How Post-Secondary Schools Should Examine Accessibility and Online Learning in Light of the COVID-19 Pandemic

How Post-Secondary Schools Should Examine Accessibility and Online Learning in Light of the COVID-19 Pandemic

With most colleges and universities having transitioned almost entirely to online learning in light of COVID-19, the accessibility of this new mode of teaching for students with disabilities – and the sufficiency of that accessibility under Section 504 of the Rehabilitation Act and/or Title II of the Americans with Disabilities Act – has emerged as a key concern. The most recent guidance from the U.S. Department of Education (“DOE”), which enforces both statutes, contained arguably mixed messages as to whether schools’ accessibility obligations with respect to remote instruction have changed in light of the pandemic.

DOE’s first written guidance on the subject, issued March 17, 2020, gave little indication of any changes regarding post-secondary schools’ accessibility obligations, and subsequent guidance issued on March 21 focused entirely on accessibility in elementary and secondary schools. Not until April 3, in the midst of an omnibus package of higher education-related guidance, did DOE appear to focus squarely on the accessibility implications of remote collegiate instruction.

In some places, the April 3 guidance simply repeats the applicable legal standard under Section 504 and the ADA. It notes, for example, that post-secondary students with disabilities must receive academic adjustments, auxiliary aids and services, or reasonable modifications to policies and practices where doing so would not impose an “undue burden” or “fundamental alteration.”

In other instances, however, DOE’s April 3 guidance could be seen as attempting to lower the bar. The guidance states that colleges and universities “should not decline to provide distance instruction, at the expense of most students, to address matters pertaining to accommodations for students with disabilities.” Further, the guidance recognizes that some services and accommodations that were available on campus may not be available online, at least “for the rest of the academic year.”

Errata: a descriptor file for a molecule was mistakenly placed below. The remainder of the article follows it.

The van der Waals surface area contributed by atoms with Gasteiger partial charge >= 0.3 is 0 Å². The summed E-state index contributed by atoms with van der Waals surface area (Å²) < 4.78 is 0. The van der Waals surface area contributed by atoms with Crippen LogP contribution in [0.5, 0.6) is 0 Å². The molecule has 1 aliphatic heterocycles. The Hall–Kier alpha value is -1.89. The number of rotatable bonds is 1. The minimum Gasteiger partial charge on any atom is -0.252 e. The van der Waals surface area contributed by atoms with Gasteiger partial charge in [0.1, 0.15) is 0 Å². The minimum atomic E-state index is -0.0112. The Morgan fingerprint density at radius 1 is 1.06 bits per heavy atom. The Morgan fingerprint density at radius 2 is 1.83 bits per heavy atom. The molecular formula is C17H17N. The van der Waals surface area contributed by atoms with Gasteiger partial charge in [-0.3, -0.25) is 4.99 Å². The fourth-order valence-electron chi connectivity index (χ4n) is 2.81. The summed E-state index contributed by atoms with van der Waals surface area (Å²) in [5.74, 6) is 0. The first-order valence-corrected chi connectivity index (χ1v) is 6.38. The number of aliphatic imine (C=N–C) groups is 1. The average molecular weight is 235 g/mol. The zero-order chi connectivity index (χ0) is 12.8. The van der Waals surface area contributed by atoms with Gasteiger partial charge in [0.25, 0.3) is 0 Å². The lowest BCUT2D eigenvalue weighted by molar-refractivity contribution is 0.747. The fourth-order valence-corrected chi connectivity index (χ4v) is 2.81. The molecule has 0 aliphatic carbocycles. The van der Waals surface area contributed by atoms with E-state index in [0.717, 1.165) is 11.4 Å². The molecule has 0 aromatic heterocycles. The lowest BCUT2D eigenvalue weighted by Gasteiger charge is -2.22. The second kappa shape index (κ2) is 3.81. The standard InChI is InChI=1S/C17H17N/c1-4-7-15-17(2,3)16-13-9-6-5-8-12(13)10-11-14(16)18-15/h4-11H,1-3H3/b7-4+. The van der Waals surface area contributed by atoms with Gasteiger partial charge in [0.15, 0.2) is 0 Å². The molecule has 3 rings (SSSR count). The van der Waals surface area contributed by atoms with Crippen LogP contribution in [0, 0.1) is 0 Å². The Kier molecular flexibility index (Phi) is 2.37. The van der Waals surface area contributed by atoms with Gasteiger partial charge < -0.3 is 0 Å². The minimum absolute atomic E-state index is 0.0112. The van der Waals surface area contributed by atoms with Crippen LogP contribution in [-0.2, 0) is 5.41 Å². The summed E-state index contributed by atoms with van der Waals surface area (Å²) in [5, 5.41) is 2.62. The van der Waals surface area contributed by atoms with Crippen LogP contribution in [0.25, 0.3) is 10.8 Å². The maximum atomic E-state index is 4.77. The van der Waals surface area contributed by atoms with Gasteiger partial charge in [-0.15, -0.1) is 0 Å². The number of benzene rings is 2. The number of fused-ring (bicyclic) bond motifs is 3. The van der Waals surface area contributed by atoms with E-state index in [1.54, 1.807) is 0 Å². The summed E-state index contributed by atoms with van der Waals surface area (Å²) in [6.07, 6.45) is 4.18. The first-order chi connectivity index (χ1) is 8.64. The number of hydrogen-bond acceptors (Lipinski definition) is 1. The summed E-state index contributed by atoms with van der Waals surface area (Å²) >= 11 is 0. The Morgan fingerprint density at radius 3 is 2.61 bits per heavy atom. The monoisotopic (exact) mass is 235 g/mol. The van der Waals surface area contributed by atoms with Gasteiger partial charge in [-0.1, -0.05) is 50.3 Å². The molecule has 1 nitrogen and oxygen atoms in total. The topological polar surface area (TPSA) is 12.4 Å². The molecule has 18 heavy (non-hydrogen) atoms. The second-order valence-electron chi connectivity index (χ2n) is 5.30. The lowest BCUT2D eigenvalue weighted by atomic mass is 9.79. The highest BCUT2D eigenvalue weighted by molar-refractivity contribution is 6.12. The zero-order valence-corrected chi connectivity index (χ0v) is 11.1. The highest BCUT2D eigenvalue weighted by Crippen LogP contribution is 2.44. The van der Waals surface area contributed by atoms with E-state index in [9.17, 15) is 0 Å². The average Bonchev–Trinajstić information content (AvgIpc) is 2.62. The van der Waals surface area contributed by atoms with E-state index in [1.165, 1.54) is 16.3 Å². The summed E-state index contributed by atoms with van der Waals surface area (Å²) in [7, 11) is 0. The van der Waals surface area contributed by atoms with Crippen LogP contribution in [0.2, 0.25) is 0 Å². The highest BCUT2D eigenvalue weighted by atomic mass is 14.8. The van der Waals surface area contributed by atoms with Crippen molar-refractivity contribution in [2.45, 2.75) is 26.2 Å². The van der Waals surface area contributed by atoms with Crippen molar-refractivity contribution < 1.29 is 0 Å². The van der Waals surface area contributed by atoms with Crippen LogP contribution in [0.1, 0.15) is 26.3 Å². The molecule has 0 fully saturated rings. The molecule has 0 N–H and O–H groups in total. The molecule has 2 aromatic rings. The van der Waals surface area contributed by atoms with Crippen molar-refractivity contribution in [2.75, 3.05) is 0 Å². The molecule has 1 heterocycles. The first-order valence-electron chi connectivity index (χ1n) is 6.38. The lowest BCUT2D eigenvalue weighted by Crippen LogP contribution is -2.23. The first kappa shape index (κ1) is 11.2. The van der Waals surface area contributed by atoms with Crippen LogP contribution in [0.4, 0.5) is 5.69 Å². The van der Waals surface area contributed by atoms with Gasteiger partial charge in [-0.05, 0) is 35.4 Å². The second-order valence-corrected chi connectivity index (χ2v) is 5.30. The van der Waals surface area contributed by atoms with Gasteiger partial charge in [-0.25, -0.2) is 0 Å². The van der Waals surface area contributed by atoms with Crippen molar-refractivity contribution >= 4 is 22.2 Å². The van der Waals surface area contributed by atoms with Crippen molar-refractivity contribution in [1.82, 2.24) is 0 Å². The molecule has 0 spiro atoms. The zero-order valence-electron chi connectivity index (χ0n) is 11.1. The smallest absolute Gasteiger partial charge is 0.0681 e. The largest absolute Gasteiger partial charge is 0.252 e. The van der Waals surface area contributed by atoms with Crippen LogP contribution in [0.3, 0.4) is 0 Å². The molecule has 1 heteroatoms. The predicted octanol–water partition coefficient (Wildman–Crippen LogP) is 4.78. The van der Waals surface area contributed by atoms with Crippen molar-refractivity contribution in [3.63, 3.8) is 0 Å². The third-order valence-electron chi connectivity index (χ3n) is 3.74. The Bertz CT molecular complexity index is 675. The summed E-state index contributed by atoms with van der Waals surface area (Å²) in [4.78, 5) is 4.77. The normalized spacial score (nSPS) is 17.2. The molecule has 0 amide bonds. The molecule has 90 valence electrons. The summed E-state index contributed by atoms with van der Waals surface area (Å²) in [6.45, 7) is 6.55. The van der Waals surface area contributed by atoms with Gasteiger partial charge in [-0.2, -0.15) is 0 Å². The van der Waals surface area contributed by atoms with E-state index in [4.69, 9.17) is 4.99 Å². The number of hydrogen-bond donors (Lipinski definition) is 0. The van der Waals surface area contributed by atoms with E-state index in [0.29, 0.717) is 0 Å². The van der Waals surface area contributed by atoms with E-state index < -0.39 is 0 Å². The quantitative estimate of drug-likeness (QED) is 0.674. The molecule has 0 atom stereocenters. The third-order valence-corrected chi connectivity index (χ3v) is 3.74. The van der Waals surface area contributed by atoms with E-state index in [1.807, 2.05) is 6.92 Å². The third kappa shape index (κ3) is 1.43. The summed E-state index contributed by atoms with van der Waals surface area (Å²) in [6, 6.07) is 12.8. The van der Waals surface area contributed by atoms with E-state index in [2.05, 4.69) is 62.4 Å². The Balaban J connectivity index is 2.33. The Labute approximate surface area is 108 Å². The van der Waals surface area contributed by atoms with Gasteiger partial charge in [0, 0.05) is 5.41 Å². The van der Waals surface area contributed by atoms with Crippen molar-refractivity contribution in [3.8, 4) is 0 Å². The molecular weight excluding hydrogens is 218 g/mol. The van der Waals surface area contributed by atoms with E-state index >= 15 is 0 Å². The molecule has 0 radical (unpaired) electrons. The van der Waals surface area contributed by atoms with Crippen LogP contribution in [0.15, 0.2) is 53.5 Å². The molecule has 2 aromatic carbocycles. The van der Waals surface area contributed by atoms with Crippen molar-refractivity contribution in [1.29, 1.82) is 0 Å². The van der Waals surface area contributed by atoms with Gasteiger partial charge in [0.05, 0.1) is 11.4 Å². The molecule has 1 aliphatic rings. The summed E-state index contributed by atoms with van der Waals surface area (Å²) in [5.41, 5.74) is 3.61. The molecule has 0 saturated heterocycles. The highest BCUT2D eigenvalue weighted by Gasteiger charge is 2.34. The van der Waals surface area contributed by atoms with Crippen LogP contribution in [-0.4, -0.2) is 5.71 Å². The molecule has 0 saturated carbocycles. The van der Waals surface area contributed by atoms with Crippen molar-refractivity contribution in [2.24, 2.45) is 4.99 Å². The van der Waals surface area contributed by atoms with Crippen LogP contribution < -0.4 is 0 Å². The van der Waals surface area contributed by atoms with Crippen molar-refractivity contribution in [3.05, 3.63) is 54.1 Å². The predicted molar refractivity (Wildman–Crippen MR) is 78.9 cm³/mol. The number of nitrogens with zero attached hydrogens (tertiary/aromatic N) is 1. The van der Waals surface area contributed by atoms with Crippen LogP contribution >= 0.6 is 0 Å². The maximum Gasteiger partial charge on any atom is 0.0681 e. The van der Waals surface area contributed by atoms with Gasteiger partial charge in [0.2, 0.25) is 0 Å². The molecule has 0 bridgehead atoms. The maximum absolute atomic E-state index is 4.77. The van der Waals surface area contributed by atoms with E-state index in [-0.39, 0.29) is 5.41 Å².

Where does this leave colleges and universities? Although these statements will guide DOE’s enforcement discretion, they do not impact the ability of any member of the public to bring a private right of action for noncompliance, which both Section 504 and the ADA permit. The guidance, as it states, is only a “statement of policy,” which a court could consider but is not bound to follow. This COVID-19-driven guidance is not, in other words, an absolute defense against noncompliance with existing statutes and regulations.

That is not to say, however, that the guidance’s observations do not represent a compelling public policy argument. To make use of that argument, schools facing difficult issues concerning accessibility and online learning should remember the key provisos already built into these statutes, which the guidance also highlights: an adjustment, auxiliary aid or service, or modification need not be provided if it would constitute an undue burden or fundamental alteration.

Both the undue burden and fundamental alteration defenses turn on a range of factors, many of which are likely to be impacted during a period when colleges have had to rapidly shift their entire teaching apparatus online. For example, many of the problems schools have run into in making online learning accessible stem from administrative burdens like staffing shortages, which create legitimate undue burden concerns. For certain smaller institutions, in particular, the longer remote learning goes on, there may reach a point where cost concerns also pose an undue burden.

Fundamental alterations could also come into play where a requested modification poses a more extreme revision to the student-college relationship – for example, a student requesting to be exempted from exams entirely as opposed to modifications to how the exam is administered remotely. However, except in extraordinary circumstances, institutions should be cautious of arguing that online learning in general causes a fundamental alteration to their educational program, since an institution may be required to teach online for the foreseeable future.

As DOE recognizes by highlighting these defenses in its guidance, it seems highly likely that a court considering a Section 504 or ADA challenge brought by a student would, at least when considering this period of remarkable disruption, factor in that disruption when evaluating whether a college or university met its obligations to its disabled students. But, as the guidance’s reference to the remainder of the academic year implies, post-secondary schools will not be able to rely on an “extraordinary circumstances” argument forever.

Note that this guidance from DOE about the ADA and Section 504, by its explicit terms, does not cover the CARES Act, which is “beyond” this document and about which DOE plans to issue guidance “in the near future.” We expect further guidance on that statute, potentially including more information concerning accessibility requirements for elementary, secondary, and post-secondary schools, to be forthcoming.

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